Amid public outcry and outrage over the alleged abuse at children’s homes, the Roman Catholic Church will investigate allegations of such behaviour at its institutions, which was exposed in the Justice Judith Jones Report.
The announcement came hours after acting Commissioner of Police McDonald Jacob told Guardian Media that the T&T Police Service had established a special team to examine the Jones report.
The team, headed by acting Superintendent of the Gender-Based Violence Unit (GBVU) Claire Guy-Alleyne, will also look into the 1997 Robert Sabga Report.
Prime Minister Dr Keith Rowley recently called on the police to investigate the allegations.
Archbishop Jason Gordon yesterday said the church’s investigative team will comprise experts in psychology, childcare/social work, law and human resource management in a media release yesterday.
Gordon said the church acknowledged the Jones report, titled Safeguarding children in community residences and child support centres in Trinidad and Tobago, dated December 14, 2021.
He said the church sincerely thanks the independent team appointed by the Cabinet for their work in producing the report, as “every child is a gift from God and deserves love and protection from all forms of abuse.”
“These allegations grieve our hearts and we shall do everything we can to bring healing and justice. The Church takes seriously any, and all, allegations of this nature and in this regard, has immediately launched an investigation to now verify the truth of the allegations,” Gordon said.
He noted a statement on page 10 of the report that stated, ”This report aims not to establish the truth of the allegations of abuse, but to acknowledge the allegations, examine the system that facilitates a failure to safeguard children in these spaces and provide recommendations for improvement.”
With a mandate to preach and live the gospel with concerns for the total well-being of all people, especially children, Gordon gave the assurance that the church will take all measures to determine the facts and respond accordingly with its public duty. He said the investigations will also provide recommendations for improvement in the future.
The Jones report exposed horrendous stories of physical abuse at various children’s homes, some of it described as non-accidental incidents which resulted in death. The 307-page report also detailed the sexual, physical and psychological abuse many children faced at these institutions. They include punching, beating, kicking, biting, shaking, throwing, stabbing, choking, hitting and burning, inflicted by adults or older children.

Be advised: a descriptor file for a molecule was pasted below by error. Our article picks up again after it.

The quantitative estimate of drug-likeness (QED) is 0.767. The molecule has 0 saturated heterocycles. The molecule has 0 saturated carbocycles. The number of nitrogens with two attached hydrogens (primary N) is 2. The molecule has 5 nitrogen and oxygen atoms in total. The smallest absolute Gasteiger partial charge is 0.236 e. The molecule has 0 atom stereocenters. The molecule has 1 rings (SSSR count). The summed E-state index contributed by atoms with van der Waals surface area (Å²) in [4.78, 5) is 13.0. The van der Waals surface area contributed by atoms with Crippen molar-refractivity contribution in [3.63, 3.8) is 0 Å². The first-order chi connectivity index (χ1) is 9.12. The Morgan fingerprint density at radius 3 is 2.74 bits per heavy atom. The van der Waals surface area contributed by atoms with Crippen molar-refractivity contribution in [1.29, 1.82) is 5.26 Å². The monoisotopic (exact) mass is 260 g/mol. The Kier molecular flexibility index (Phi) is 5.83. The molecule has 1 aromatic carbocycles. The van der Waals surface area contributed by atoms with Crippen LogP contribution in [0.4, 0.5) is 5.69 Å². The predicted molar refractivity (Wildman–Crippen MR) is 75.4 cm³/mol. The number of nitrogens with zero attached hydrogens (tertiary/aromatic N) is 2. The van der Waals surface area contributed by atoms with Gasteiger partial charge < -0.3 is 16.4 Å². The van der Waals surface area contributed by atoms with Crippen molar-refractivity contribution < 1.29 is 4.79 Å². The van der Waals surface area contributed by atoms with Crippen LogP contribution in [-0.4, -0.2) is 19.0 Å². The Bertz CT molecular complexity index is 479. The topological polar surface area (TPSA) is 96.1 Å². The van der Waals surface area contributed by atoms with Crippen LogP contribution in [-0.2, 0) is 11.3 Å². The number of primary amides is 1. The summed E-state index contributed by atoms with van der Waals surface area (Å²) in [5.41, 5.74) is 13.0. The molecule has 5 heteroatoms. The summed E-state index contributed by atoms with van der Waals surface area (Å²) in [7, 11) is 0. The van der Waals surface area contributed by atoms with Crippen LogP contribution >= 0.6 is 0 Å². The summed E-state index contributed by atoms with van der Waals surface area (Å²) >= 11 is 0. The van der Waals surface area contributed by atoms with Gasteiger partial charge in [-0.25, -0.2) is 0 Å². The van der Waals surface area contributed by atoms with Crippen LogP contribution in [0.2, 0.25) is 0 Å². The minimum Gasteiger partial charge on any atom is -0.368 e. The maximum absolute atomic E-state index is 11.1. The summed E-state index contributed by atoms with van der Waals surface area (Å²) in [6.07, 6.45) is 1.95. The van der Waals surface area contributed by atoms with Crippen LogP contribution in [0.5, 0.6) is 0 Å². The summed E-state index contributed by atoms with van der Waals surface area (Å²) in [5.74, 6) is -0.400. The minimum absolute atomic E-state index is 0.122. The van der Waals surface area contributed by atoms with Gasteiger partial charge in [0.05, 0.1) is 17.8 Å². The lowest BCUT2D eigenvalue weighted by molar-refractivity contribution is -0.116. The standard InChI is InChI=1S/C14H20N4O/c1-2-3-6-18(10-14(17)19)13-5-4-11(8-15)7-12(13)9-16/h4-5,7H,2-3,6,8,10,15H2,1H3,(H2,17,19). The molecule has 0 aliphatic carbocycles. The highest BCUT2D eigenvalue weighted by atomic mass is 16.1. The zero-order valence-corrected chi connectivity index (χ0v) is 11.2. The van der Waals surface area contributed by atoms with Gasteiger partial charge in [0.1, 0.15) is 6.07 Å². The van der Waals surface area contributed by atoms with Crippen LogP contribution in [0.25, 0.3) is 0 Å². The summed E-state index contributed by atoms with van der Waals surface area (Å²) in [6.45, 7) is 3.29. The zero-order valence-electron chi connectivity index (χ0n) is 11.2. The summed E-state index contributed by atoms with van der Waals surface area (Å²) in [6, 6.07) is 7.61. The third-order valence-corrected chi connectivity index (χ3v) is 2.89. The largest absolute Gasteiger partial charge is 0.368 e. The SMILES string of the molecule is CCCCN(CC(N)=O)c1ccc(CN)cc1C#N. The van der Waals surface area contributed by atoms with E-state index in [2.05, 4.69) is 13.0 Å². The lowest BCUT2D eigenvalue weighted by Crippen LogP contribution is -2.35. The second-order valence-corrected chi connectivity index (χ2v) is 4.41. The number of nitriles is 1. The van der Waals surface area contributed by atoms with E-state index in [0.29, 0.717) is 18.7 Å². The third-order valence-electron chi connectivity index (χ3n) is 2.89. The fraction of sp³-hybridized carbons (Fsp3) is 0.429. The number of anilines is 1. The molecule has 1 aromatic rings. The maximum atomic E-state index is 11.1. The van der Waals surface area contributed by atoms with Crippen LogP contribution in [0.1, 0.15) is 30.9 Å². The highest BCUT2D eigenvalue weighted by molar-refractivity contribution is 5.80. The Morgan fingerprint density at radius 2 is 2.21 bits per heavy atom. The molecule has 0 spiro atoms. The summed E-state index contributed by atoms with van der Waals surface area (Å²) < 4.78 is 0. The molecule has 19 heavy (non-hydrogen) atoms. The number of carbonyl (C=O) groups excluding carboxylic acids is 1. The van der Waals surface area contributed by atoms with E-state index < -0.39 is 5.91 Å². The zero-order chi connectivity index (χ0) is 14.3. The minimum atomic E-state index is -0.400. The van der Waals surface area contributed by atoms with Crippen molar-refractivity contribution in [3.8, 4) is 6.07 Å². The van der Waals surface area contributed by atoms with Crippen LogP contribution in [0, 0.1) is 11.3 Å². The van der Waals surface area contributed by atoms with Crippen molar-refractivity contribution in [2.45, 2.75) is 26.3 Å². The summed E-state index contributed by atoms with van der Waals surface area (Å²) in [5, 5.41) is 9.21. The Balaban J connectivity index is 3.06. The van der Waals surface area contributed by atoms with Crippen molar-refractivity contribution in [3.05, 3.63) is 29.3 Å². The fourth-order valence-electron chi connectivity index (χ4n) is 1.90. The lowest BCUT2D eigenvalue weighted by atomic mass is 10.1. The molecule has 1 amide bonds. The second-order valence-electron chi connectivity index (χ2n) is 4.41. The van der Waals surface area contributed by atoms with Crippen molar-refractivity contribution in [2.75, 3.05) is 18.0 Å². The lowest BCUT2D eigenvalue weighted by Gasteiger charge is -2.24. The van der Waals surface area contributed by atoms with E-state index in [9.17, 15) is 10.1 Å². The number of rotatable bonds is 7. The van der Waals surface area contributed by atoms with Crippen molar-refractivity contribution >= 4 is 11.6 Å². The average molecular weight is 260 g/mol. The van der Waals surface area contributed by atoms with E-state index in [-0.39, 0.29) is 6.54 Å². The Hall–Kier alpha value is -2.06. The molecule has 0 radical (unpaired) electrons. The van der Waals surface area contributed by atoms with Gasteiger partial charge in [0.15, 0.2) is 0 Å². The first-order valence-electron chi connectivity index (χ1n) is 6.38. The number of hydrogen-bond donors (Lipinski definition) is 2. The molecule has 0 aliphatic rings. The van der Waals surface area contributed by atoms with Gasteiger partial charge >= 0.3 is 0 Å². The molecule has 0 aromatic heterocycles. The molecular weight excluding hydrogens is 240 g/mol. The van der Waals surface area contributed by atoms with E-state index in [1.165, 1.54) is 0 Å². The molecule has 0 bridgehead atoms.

The Jones report noted that the St Jude’s Home for Girls, an institution under the Catholic Church, had a staff that promoted a culture of abuse, as it instigated beatings.
The 1997 Sabga report, commissioned by the United National Congress government, contained explicit findings of visits to 10 children’s homes and found similar horror stories.
Again, St Jude’s was listed as the worst. The investigative team learned of a corridor leading to the music room where staff whipped children with curtain wires, belts, slippers and aluminium strips. It reported that a supervisor stripped and beat a girl in the corridor and shoved her head in a bucket of water. Depriving children of food was also a form of punishment.
Over the years, police had to respond to several cases of girls running away from the home and sometimes found them in places that were not acceptable for a child.
As public uproar rages on, Guardian Media attempted to contact former Prime Minister Basdeo Panday, whose Cabinet commissioned the Sabga report. However, there was no answer to several phone calls.
Also contacted, Ramesh Lawrence Maharaj, SC, the then-attorney general, said he could not recall if anyone brought the Sabga report to his attention. Maharaj said if it existed, he supposed the minister in charge knew about it.
“I was Attorney General from 1995-2001 and during that period of time, I have no recollection of having seen that report. If such a report was brought to my attention, I would have acted on it,” Maharaj said.
Guardian Media also tried to contact former minister of community empowerment, sport and consumer affairs Manohar Ramsaran, under whose purview children’s homes fell then, but calls to his phones were unanswered.
Ramsaran confirmed that he received the Sabga Report in a newspaper article this week. He said it happened long ago and was never a secret, as all Cabinet members got a copy.
Asked whether he sent a copy of the report to the police for investigation, he said his interest was not personal or to lock up anyone, but a fact-finding mission.